How Paxos Works with PayPal to Build Innovative Crypto Products YouTube Screenshot/ Paxos Official YouTube Chanel


  • The stablecoin issuer admitted it had overpaid the Bitcoin network fee
  • The processing fee was significantly higher than the transaction amount
  • Paxos assured none of the clients or customers were affected

Crypto services provider and stablecoin issuer Paxos has confirmed it was behind the much-talked-about "fat finger" that mistakenly paid over $500,000 in Bitcoin transaction fees and blamed the latest mishap on an internal bug.

Paxos admitted it overpaid the Bitcoin network fee on Sept. 10 and blamed the incident on an internal bug that affected a single transfer. The company assured none of the clients or customers were affected.

"Paxos overpaid the BTC network fee on Sept. 10, 2023. This only impacted Paxos corporate operations," the stablecoin issuer said. "Paxos clients and end users have not been affected and all customer funds are safe. This was due to a bug on a single transfer and it has been fixed."

Paxos also shared it "is in contact with the miner to recoup the funds."

The crypto community was surprised when a screenshot made the rounds online showing, by far, the largest-ever fee for a Bitcoin transaction.

A transaction fee is usually based on market demand and network congestion. While it varies significantly, a fee of over $500,000 for a small transaction is very unusual, which on average, only costs between $1 and $3.

Miners typically give priority to transactions with higher fees for faster processing and the Sept. 10 transaction paid nearly $20 BTC, specifically, 19.89 Bitcoin, overly higher than the value of the actual transfer, which was only 0.074 BTC.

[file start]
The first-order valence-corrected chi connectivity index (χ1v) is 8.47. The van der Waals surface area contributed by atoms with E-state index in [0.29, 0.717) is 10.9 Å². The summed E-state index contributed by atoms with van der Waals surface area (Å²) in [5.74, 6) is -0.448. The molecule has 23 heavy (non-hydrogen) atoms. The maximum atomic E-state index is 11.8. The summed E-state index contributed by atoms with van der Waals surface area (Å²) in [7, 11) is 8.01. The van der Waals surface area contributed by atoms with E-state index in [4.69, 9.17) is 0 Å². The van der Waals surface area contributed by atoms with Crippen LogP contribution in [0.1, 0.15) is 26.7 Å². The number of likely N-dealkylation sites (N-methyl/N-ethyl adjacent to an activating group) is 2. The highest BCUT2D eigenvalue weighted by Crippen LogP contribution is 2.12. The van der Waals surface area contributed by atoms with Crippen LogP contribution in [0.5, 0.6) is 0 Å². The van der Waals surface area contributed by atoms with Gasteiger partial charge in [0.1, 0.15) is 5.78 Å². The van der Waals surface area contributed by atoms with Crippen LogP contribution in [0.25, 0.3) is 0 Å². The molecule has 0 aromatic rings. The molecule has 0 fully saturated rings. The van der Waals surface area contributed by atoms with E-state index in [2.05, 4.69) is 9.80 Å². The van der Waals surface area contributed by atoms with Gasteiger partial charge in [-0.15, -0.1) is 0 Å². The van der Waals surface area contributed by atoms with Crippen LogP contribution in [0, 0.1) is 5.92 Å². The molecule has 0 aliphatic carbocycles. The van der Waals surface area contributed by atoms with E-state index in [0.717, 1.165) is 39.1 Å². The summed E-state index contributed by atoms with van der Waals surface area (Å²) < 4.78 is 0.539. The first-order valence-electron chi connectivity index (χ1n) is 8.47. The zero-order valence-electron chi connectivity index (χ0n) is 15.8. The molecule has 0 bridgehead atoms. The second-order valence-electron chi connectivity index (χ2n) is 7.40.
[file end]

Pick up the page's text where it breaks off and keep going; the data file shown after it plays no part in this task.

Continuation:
Initially, an X user working on Bitcoin block explorer mempool.space hinted at the possibility that global digital payment giant PayPal may be involved in the transaction. The wallet address matched the behavior of another wallet labeled as PayPal on block explorer OXT.

"The fat fingers belong to PayPal," the tweet read.

Later, the X user said, "I had initially discounted that possibility, but after receiving a tip-off I took another look. The overpaid fee came from a hot wallet reusing the address bc1qr3...zpw3, which started operating in June of this year."

"The on-chain activity is consistent with automated processing of fiat-denominated withdrawals, and also closely matches the behavior of a now inactive wallet bc1qhs...kx4n, which is labeled as PayPal on http://oxt.me," the user added.

PayPal uses Paxos to manage its crypto custody services, which hold a substantial amount of the payment giant customers' crypto holdings.

The Bitcoin miner who received the overpaid fee said Monday that he "will put these 20 BTC on hold for now. To be redistributed to miners if nobody comes to claim it after three days."

The Bitcoin miner tweeted Thursday that he was contemplating what to do with them.

"I was annoyed and regretted agreeing to refund that 20 BTC. Especially when I saw the person claiming it kept saying EST instead of EDT/UTC. Last time a Zcash guy did that, I blocked his entire company," he said.